Technological tools for historians

Zotero is really starting to grow on me. I added this bibliographic application to my browser in November and I now find that I use it constantly to create lists of books to read, to organize items relevant to my research, and so forth. I like that it’s far faster and easier to import data than EndNote (and I have been a devotee of EndNote for several years). I also appreciate that it works with my web browser so I no longer need to run a separate program while searching the web.

Another application that I’m growing fond of is Hiveminder, a task management system I’m using to manage my research goals as well as personal stuff like grocery lists and errands. What I like best about Hiveminder is that it integrates with both my browser (so I can add items via my searchbar) and with googlecalendar–showing my daily ‘to do’ list on the top of each day’s schedule. Hiveminder allows for recurring tasks and “before-after” tasks (as in, before I finish my grant application I need to contact my advisor to write a recommendation letter and after I finish it I need to go to the post office–all added seamlessly from one entry).

Are you using Zotero, Hiveminder, or other similar programs? If so, how are they aiding your research and writing?

Here’s a brief youtube overview of Zotero:
[youtube=http://www.youtube.com/watch?v=pq94aBrc0pY&rel=1]

And a look at Hiveminder:
[youtube=http://www.youtube.com/watch?v=LXYvIefeoHE&rel=1]

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6 Responses to Technological tools for historians

  1. Allison says:

    Oh, so timely.

    Just starting my first real seminar paper and am discovering the joys of trying to organize computer files. I’ve started using Journlr, a free Mac program, that is taggable and searchable and whatnot. Trying also to keep my book notes organized so I can find them easily for orals preparation. It’s working well, but since I haven’t started writing yet time will tell how easy it is to find things. Since I do compose at the computer rather than longhand, I think this will work better than stacks of paper. But I do love my stacks of paper…

    I’m taking a library introduction to RefWorks next week. I’ve heard good things about it. It’s free, unlike EndNote, and I found EndNote hard to use in the first few times I tried to create bibliographies after entering all my sources/notes…so I gave up eventually.

    I’ve also heard good things about Zotero from our American history reference librarian. I’ve been meaning to check it out. I’ll check out the Youtube thing…maybe this will solve my problem of flooding my inbox with book references and citations from OCLC etc. Thanks for the reminder!

  2. janaremy says:

    Allison:
    I’m curious about your RefWorks orientation. The appeal of a web-based application is what’s driving my interest in Zotero, as I’m just about to buy an inexpensive ultra-mobile PC that has a Linux OS (I am so eager to have a 3 lb laptop instead of a 6lb beast!). I wonder if RefWorks and Endnote will soon add a web-based component so they can compete with Zotero? And, yes, I think a major appeal of Zotero is that one can add the library info directly w/o having to import from the library website. Although EndNote offers a similar feature using their connection file feature, it’s still more unwieldy than Zotero (at least IMO).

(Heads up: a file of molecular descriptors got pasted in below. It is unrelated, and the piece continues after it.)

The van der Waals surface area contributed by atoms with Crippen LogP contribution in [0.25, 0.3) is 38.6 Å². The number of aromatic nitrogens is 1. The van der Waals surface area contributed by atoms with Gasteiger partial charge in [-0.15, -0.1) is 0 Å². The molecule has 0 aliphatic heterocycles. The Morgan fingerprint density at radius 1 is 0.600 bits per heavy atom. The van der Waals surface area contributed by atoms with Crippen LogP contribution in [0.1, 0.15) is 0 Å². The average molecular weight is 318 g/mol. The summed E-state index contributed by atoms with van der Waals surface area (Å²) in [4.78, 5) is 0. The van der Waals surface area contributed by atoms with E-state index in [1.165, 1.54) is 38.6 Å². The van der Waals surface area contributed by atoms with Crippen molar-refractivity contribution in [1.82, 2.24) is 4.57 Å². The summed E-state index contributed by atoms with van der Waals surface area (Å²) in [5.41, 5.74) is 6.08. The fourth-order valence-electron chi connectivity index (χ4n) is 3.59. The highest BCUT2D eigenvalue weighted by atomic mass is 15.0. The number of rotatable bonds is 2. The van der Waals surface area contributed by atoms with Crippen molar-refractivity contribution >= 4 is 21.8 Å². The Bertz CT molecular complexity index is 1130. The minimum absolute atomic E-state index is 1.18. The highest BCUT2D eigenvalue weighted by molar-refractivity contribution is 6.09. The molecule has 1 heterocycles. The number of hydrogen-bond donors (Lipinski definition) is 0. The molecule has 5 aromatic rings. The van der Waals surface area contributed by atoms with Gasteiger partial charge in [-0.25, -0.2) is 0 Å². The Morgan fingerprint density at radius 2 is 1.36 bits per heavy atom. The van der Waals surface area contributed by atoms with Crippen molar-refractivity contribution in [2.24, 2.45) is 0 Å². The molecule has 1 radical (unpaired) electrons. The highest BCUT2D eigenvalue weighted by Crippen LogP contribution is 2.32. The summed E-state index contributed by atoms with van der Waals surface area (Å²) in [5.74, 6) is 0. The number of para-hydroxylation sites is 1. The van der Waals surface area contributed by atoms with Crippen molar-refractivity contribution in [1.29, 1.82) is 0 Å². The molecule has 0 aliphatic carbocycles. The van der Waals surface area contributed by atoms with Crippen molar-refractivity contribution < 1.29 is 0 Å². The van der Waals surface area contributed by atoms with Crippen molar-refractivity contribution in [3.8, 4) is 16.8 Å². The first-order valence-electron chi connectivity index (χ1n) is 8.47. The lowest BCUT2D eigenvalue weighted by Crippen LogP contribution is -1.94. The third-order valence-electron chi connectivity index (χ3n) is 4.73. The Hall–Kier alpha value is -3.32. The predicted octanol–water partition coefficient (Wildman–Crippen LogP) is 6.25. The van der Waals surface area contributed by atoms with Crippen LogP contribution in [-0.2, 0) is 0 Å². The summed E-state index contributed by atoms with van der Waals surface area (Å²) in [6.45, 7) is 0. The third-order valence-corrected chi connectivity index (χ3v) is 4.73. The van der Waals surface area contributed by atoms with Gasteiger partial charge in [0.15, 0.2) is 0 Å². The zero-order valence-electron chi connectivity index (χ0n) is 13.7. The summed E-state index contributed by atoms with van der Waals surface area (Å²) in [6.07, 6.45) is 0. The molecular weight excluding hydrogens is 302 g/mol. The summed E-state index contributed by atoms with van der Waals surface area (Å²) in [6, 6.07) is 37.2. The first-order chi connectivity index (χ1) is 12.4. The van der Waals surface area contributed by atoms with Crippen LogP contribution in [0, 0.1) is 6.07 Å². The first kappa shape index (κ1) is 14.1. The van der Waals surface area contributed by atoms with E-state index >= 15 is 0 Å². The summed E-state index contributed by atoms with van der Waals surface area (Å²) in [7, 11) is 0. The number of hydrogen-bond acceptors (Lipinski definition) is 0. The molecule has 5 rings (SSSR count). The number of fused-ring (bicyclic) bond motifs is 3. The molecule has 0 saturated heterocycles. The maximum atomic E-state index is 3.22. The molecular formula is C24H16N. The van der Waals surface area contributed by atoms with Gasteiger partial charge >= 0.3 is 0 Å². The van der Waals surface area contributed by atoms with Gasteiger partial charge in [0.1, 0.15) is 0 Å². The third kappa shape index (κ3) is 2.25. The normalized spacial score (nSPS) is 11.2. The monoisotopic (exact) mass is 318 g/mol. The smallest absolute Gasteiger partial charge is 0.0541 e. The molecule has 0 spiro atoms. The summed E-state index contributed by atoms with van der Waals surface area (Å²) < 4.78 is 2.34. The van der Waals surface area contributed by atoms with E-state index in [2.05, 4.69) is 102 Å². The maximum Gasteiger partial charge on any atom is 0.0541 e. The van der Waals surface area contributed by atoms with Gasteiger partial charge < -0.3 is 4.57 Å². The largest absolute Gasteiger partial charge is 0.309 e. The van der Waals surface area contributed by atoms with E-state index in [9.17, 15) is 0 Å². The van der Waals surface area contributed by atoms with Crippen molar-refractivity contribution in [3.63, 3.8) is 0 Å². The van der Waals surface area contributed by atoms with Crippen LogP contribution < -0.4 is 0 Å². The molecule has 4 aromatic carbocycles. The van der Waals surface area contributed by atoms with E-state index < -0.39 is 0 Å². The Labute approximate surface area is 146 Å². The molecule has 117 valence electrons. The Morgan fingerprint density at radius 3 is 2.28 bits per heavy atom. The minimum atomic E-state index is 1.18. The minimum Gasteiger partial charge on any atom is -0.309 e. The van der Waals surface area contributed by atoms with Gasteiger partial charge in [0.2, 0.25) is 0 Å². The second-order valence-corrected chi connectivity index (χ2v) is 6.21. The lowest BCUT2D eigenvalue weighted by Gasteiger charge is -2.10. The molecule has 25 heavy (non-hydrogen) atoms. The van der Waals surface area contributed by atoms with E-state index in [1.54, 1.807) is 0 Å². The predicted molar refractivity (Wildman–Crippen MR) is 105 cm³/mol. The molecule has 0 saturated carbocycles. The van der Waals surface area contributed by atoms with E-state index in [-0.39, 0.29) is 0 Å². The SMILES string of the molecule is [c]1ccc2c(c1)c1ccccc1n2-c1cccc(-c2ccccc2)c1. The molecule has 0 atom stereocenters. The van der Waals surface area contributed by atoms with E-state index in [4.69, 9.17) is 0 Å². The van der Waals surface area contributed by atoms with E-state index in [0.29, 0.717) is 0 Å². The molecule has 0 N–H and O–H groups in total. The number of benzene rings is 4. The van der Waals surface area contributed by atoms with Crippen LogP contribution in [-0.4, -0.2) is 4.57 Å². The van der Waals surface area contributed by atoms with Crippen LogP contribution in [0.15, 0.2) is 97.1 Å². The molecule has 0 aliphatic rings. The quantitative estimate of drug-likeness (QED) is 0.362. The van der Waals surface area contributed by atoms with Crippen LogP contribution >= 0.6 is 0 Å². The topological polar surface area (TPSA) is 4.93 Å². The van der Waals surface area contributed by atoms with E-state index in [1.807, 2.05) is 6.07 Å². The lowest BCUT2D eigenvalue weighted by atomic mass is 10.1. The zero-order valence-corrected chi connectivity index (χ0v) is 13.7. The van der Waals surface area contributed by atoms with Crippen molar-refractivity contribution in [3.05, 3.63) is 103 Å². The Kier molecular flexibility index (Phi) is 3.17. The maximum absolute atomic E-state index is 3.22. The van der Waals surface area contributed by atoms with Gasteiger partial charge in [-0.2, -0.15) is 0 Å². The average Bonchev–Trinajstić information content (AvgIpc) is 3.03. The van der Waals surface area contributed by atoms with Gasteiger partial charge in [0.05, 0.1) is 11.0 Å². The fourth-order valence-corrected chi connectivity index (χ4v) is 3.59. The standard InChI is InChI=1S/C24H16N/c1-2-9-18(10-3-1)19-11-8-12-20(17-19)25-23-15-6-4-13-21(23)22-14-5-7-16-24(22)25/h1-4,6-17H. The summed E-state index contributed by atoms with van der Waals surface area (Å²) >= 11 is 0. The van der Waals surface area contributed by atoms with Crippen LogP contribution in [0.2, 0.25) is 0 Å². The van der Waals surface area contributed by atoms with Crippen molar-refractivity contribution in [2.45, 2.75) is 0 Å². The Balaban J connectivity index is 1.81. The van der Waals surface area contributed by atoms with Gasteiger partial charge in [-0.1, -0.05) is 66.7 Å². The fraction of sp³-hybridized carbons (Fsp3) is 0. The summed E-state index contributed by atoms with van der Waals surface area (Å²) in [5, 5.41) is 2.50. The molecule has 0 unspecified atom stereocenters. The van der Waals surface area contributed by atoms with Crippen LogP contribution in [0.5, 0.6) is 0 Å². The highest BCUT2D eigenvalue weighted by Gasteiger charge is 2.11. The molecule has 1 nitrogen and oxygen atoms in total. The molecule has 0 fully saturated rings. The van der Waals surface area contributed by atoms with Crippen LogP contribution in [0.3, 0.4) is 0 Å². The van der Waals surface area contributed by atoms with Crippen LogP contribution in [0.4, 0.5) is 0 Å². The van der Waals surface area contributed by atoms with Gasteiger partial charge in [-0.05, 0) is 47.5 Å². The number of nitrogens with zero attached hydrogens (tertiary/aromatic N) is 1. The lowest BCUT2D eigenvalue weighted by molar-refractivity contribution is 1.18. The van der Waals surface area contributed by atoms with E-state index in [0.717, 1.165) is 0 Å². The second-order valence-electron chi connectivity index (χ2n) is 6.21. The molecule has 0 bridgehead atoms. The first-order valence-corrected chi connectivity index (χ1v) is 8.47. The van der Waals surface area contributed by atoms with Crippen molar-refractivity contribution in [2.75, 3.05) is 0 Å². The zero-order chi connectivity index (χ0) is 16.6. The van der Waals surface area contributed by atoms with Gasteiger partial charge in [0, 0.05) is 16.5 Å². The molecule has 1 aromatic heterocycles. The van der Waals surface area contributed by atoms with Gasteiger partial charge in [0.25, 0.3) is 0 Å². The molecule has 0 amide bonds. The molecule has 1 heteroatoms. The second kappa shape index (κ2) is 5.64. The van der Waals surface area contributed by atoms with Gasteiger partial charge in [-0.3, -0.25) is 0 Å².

I’ve heard that Scrivener is a useful program for MacUsers–to organize notes for writing papers. I’m not aware of any similar PC programs. Journlr sounds similar.

    Do let me know how things go for you as you continue trying different programs. I love hearing how others are using them for their research.

  3. Larry Cebula says:

    I saw a presentation on Zotero at the AHA. As cool as it is, some even more impressive features are about to roll out. The one that most intrigued me is the ability to share your database over the web–sort of like Del.icio.us. “Oh, you are working on the fur trade around the Great Lakes? Here is my bibliography.” The professional networks of tomorrow will form around groups of today’s grad students (and the occasional old fart like myself) who meet via Zotero.

    Del.icio.us is a tool I use a lot. It is a web based bookmarking site that allows you to share your bookmarks and to browse the bookmarks of other folks.

    Another tool the folks from George Mason were showing off was Omeka–see Omeka.org.

  4. Ridjou says:

    I am using Zotero, and trying hard to get used to it. After years of 3×5 index cards, it is hard to change. I was used to arrange my cards in the order of a paper, or a book chapter (following Umberto Eco’s book on thesis writing). This approach, which is strongly oriented towards the rhetoric of a paper, is not easily imitable in Zotero, which seems more apt for the method of grounded theory. (see my comment on this in Zotero) and this blog, which discusses the problem very clearly : http://saaientist.blogspot.com/2007/07/how-do-you-process-literature.html

    Ridjou

  5. John White says:

    I’m wondering what you do about sources not available in electronic format. Google Book Search, for example, can give you a page snapshot, but that doesn’t seem to be something you can highlight.

    So do you just grab bibliographic information from somewhere then type in the quotes you end up using?

  6. Jana says:

    For some googlebooks (not all, it seems), you can select to view as text rather than as a pdf. Then you can cut and paste the relevant text into the “notes” field on zotero–at least that’s what I do. When I’m unable to select the text I do retype the material (but only the actual text that’s useful to me). There might be some other way to handle it, but so far that works for me.